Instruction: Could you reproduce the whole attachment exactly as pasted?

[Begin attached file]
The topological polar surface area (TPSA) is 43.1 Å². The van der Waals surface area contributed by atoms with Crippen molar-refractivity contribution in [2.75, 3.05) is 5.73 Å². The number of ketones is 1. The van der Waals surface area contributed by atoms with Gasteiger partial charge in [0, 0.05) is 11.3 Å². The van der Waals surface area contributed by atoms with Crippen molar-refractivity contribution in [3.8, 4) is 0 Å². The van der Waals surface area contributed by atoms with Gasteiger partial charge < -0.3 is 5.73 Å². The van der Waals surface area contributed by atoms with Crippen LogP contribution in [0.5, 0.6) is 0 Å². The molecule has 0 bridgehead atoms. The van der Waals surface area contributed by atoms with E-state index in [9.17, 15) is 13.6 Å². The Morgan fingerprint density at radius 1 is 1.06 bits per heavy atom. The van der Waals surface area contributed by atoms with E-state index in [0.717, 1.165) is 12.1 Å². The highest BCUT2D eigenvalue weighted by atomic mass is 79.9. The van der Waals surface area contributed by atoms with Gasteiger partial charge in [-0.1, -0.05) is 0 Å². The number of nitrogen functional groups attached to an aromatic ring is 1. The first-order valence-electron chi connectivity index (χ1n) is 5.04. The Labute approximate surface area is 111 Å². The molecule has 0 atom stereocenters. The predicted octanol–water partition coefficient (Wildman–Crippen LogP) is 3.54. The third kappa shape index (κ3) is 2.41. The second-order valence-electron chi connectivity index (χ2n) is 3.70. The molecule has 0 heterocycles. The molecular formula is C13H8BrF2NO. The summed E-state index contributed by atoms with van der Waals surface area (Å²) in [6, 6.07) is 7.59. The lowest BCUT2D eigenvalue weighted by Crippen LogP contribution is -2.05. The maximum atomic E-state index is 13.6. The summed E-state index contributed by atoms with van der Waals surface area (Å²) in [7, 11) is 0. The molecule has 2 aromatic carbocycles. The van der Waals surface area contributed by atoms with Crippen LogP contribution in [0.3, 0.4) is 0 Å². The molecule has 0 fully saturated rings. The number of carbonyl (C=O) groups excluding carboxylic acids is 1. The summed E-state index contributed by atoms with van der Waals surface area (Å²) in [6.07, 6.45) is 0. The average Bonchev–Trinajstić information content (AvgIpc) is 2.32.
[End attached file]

The topological polar surface area (TPSA) is 43.1 Å². The van der Waals surface area contributed by atoms with Crippen molar-refractivity contribution in [2.75, 3.05) is 5.73 Å². The number of ketones is 1. The van der Waals surface area contributed by atoms with Gasteiger partial charge in [0, 0.05) is 11.3 Å². The van der Waals surface area contributed by atoms with Crippen molar-refractivity contribution in [3.8, 4) is 0 Å². The van der Waals surface area contributed by atoms with Gasteiger partial charge < -0.3 is 5.73 Å². The van der Waals surface area contributed by atoms with Crippen LogP contribution in [0.5, 0.6) is 0 Å². The molecule has 0 bridgehead atoms. The van der Waals surface area contributed by atoms with E-state index in [9.17, 15) is 13.6 Å². The Morgan fingerprint density at radius 1 is 1.06 bits per heavy atom. The van der Waals surface area contributed by atoms with E-state index in [0.717, 1.165) is 12.1 Å². The highest BCUT2D eigenvalue weighted by atomic mass is 79.9. The van der Waals surface area contributed by atoms with Gasteiger partial charge in [-0.1, -0.05) is 0 Å². The number of nitrogen functional groups attached to an aromatic ring is 1. The first-order valence-electron chi connectivity index (χ1n) is 5.04. The Labute approximate surface area is 111 Å². The molecule has 0 atom stereocenters. The predicted octanol–water partition coefficient (Wildman–Crippen LogP) is 3.54. The third kappa shape index (κ3) is 2.41. The second-order valence-electron chi connectivity index (χ2n) is 3.70. The molecule has 0 heterocycles. The molecular formula is C13H8BrF2NO. The summed E-state index contributed by atoms with van der Waals surface area (Å²) in [6, 6.07) is 7.59. The lowest BCUT2D eigenvalue weighted by Crippen LogP contribution is -2.05. The maximum atomic E-state index is 13.6. The summed E-state index contributed by atoms with van der Waals surface area (Å²) in [7, 11) is 0. The molecule has 2 aromatic carbocycles. The van der Waals surface area contributed by atoms with Crippen LogP contribution in [0.3, 0.4) is 0 Å². The molecule has 0 fully saturated rings. The number of carbonyl (C=O) groups excluding carboxylic acids is 1. The summed E-state index contributed by atoms with van der Waals surface area (Å²) in [6.07, 6.45) is 0. The average Bonchev–Trinajstić information content (AvgIpc) is 2.32.